View on GitHub

Introduction to R's four-class intro to R statistical programming for biomedical researchers

Introduction to R


This four class course introduces R statistical programming and its broad applications, specifically for data analysis relevant to biomedical researchers. This course assumes attendees have no prior computer coding experience. At the end of this course, you will be able to use R to import, manipulate, and visualize data. Please see each set of class materials for specific learning objectives. These materials are developed by, the data and computational analysis training program at Fred Hutch. Each class in this course includes brief tutorials interspersed with challenge exercises.

Sessions of the course are periodically taught by instructors at Fred Hutch; each of the four classes is scheduled for two hours. The HackMD (interactive page used for sharing links and information) for instructor-led courses is here. The materials are also freely available for self-guided, work-at-your-own-pace study.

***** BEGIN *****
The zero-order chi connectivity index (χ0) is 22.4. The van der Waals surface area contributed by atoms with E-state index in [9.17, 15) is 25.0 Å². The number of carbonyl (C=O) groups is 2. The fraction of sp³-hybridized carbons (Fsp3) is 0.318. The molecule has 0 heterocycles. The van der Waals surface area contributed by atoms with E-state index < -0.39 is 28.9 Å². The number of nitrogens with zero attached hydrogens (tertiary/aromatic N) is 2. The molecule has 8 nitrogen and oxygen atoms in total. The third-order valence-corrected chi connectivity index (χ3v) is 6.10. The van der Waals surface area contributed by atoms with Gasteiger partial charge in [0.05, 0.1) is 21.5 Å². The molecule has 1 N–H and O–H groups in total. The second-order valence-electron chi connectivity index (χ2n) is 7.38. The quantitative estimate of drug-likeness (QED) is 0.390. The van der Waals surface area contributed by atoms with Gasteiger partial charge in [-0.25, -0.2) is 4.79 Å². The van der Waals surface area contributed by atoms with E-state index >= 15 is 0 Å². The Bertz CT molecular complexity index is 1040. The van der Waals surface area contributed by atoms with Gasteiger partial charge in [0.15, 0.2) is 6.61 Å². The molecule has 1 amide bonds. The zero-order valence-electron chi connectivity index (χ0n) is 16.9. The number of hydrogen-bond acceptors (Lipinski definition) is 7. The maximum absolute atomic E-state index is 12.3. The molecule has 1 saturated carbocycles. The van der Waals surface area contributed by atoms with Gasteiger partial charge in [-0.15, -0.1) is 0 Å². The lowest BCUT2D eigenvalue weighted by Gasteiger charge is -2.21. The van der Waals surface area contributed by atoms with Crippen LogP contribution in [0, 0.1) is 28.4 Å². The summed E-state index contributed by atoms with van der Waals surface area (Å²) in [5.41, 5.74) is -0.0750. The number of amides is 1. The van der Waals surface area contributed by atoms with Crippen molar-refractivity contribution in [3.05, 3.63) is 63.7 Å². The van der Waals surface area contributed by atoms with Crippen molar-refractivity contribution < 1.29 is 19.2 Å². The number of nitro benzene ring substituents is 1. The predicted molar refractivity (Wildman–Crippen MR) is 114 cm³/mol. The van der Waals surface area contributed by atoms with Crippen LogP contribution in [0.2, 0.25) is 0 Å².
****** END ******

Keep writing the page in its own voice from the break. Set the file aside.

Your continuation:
Required software: Software requirements for this course include:

The links above reference relevant sections of’s Software page.

This course is adapted from content originally appearing in R for data analysis and visualization of Ecological Data, Copyright (c) Data Carpentry. These materials may be useful for additional review and reinforcement of content included here.

Class material

Materials for all lessons in this course include:

Solutions for exercises can be found in solutions.

Information about use of R and RStudio at Fred Hutch is available on the Fred Hutch Biomedical Data Science Wiki

For curriculum contributors and instructors

Please see the following resources for more information on:

The data used for this course are from the National Cancer Institute’s Genomic Data Commons. extra/ holds the original data files used for download during the activities, as well as the intermediate data files for each cancer type directly downloaded from NCI-GDC, and the script used to derive them: clinical_data.R.